Nope, radio is still not dead. If you still think so, read this.

There are certain segments of the public that believe that radio is dead. Granted that the industry may be in a period of transition thanks to rapidly changing technology and consumer demands, but that doesn’t mean it’s dead.

These three articles address the situation:

1. The secret to achieve a growing radio industry could be as simple as this

Go to a radio conference in the US or Canada, and there won’t be very many smiling faces. There’s a general feeling in the US and Canada that radio is managing decline. But in other countries, radio is behaving differently.

The UK commercial industry has grown, over the past year, by 5.2%. It’s now a US $887m market.

Australian commercial radio has grown too — over the past year, metro stations growing 3.8% to a US $573m market (and there’s more from the regions, too).

Commercial radio in Finland is growing, too. Their figures are harder to decipher, but July grew by 6.6% over June; and June grew by 17% over May. The market’s comparatively small at about US $93m — but it’s doing better than the UK if you bear in mind Finland’s small population.

These aren’t the stories you hear from the US and Canada; and I’m often asked why.

It’s not an easy answer.

Keep reading.

2. Thoughts on the post-“Radio is Dead” era

Paul, Jennifer, and I did a fun podcast at my house the other day in which we discussed what I have coined the post-“Radio is Dead” era. Basically the wags, wonks, and wise guys of the Internet have given up declaring that radio is deceased, but nobody quite knows what to think about it now. In the immortal words of the famously and unexpectedly defeated Thomas Dewey in the presidential election of 1948, “If I am alive, what am I doing here? And if I’m dead, why do I have to go to the bathroom?”

So here goes: my random thoughts on our post-postmortum radio landscape.

Thought Number One: Radio can no longer be defined by any single transmission medium.

Once upon a time when we thought about radio we associated it with AM/FM. But in retrospect, that 20th-century way of doing and understanding radio may have been anomalous. As I argued in my book Radio 2.0: Uploading the First Broadcast Medium, through the centuries we have read print in many different forms: books, newspaper articles, scrolls, teletype, LED freeway signs, just to cite a few examples. Why did we think that we would always listen to broadcast sound via AM/FM and no other format? In our time, radio is no longer defined by the technology that transmits it. Which takes us into . . .

Thought Number Two: Radio is better understood as an idea instead of a technology.

Keep reading.

3. Radio survived the tape, CD, and iPod. In the age of Spotify, it’s more popular than ever.

Think of any teen movie out of the 1980s or 1990s, and there’s a fair chance you can recall a scene of characters lounging in a car, singing along to the blare of a dashboard radio. If not driving, they’re listening to radio while sitting around a breakfast table, or doing homework, or gathering at friends’ parties, those trusty AM/FM waves forever crooning on in the background.

Music listening these days looks different. People don’t need a DJ spinning them new tracks that they’ll rush off to buy at a record shop; they pick their own songs on digital streaming services like Spotify. According to everyone from Jay-Z to entire national governments, the reign of radio is over.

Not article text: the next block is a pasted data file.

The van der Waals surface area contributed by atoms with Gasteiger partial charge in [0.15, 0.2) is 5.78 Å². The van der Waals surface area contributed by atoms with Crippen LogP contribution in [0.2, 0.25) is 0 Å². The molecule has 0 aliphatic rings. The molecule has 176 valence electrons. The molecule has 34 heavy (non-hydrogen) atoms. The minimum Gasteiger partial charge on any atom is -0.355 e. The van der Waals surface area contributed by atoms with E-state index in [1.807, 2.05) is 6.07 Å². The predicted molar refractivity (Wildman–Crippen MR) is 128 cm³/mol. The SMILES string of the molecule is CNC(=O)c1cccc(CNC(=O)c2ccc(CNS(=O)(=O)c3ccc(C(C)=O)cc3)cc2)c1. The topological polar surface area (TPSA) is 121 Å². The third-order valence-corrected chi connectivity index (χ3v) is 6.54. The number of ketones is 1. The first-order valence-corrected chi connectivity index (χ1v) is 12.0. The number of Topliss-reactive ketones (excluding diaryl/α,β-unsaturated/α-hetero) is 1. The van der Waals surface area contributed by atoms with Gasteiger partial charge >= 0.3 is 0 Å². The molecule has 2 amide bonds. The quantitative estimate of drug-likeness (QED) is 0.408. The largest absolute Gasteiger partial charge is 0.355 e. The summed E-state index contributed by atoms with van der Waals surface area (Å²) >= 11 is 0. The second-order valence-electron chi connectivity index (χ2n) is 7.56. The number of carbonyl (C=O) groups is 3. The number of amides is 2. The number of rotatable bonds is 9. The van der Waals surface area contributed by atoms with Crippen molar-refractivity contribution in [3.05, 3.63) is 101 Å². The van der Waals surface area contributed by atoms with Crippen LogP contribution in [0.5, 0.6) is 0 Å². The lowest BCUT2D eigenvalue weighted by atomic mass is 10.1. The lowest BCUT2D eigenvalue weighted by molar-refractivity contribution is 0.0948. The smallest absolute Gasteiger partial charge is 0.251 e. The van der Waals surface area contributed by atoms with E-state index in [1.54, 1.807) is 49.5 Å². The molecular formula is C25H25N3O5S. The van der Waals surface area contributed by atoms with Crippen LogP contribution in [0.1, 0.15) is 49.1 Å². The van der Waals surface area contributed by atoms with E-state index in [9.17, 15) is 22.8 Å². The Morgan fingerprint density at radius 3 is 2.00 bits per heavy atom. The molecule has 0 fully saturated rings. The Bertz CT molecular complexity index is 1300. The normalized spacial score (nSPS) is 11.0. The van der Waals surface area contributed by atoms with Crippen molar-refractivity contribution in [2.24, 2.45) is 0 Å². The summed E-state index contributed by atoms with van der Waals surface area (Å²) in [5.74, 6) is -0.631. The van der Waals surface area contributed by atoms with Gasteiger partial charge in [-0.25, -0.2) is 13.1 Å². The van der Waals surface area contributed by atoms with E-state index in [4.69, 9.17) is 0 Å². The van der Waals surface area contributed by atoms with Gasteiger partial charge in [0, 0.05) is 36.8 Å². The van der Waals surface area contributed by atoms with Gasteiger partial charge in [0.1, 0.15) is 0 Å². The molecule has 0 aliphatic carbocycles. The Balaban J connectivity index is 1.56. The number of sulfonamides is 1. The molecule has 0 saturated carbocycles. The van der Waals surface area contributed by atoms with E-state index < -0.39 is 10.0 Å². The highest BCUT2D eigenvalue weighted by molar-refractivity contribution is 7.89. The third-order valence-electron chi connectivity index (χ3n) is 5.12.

Yet why the gloom? Radio is actually more alive than ever.

Keep reading.

Alan Cross

is an internationally known broadcaster, interviewer, writer, consultant, blogger and speaker. In his 40+ years in the music business, Alan has interviewed the biggest names in rock, from David Bowie and U2 to Pearl Jam and the Foo Fighters. He’s also known as a musicologist and documentarian through programs like The Ongoing History of New Music.

2 thoughts on “Nope, radio is still not dead. If you still think so, read this.

  • November 5, 2018 at 11:26 am

    As long as people drive cars or are looking to fill a few gaps in entertainment / information / etc while they commute or travel, radio will prove to be the most efficient way to get into our ears.

    As long as there are emergencies, radios (especially those with batteries) will be the best way to keep people updated.

    That said, radio has a LOT of opportunity for improvement, especially by leveraging tech tools available today. Short on programming? Throw in a good podcast. Looking to add better context on a local level? Find a way to integrate local social media feeds from key influencers, high schools, city councils and more to make things more relevant.

    Music lists? Please … payola scams of the 70s seem like nothing compared to what I feel from today’s music. The endless repetition of programmed / looped / formulaic music is a waste of my ear space. Seek out new bands and performers and tell me their story. Like what Alan Cross does 🙂

    AND STOP YELLING AT ME. I don’t listen to commercial radio because everyone sounds like the same jacked up A-hole that’s always trying to get the most attention at a party. (a) it’s not a party and (b) there’s no need to shout me down while I’m in my car or walking to work.

  • November 5, 2018 at 7:30 pm

    Radio: We’re bigger than ever!
    Translation: We changed the definition of radio to include online radio and curated playlists from streaming services (because a curated playlist is the same as listening to a radio DJ, right? Even though radio DJs don’t curate the playlist). Now our numbers are huge.

    Radio: Most people don’t want to bother making a playlist and picking their own music, that’s why they choose radio (terrestrial specifically).
    Translation: Apathy prevails, full steam ahead- doubling down on mediocrity.


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